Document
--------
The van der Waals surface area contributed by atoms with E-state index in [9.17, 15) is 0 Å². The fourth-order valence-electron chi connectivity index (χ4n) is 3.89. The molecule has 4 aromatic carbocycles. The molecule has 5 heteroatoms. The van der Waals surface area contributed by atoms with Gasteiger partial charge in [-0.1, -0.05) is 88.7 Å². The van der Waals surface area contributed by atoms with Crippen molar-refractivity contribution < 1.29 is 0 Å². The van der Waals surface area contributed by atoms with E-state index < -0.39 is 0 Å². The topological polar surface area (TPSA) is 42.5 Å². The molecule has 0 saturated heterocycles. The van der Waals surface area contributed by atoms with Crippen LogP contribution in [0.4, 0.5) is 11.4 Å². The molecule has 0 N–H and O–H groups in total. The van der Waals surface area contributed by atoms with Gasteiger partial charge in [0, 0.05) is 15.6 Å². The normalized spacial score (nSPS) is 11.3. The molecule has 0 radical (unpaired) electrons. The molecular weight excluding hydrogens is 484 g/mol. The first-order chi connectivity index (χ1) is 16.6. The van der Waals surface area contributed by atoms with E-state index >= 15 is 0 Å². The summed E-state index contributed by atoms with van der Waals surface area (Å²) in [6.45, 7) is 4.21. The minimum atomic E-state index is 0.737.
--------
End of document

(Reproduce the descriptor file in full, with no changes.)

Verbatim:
The van der Waals surface area contributed by atoms with E-state index in [9.17, 15) is 0 Å². The fourth-order valence-electron chi connectivity index (χ4n) is 3.89. The molecule has 4 aromatic carbocycles. The molecule has 5 heteroatoms. The van der Waals surface area contributed by atoms with Gasteiger partial charge in [-0.1, -0.05) is 88.7 Å². The van der Waals surface area contributed by atoms with Crippen molar-refractivity contribution < 1.29 is 0 Å². The van der Waals surface area contributed by atoms with E-state index < -0.39 is 0 Å². The topological polar surface area (TPSA) is 42.5 Å². The molecule has 0 saturated heterocycles. The van der Waals surface area contributed by atoms with Crippen LogP contribution in [0.4, 0.5) is 11.4 Å². The molecule has 0 N–H and O–H groups in total. The van der Waals surface area contributed by atoms with Gasteiger partial charge in [0, 0.05) is 15.6 Å². The normalized spacial score (nSPS) is 11.3. The molecule has 0 radical (unpaired) electrons. The molecular weight excluding hydrogens is 484 g/mol. The first-order chi connectivity index (χ1) is 16.6. The van der Waals surface area contributed by atoms with E-state index >= 15 is 0 Å². The summed E-state index contributed by atoms with van der Waals surface area (Å²) in [6.45, 7) is 4.21. The minimum atomic E-state index is 0.737.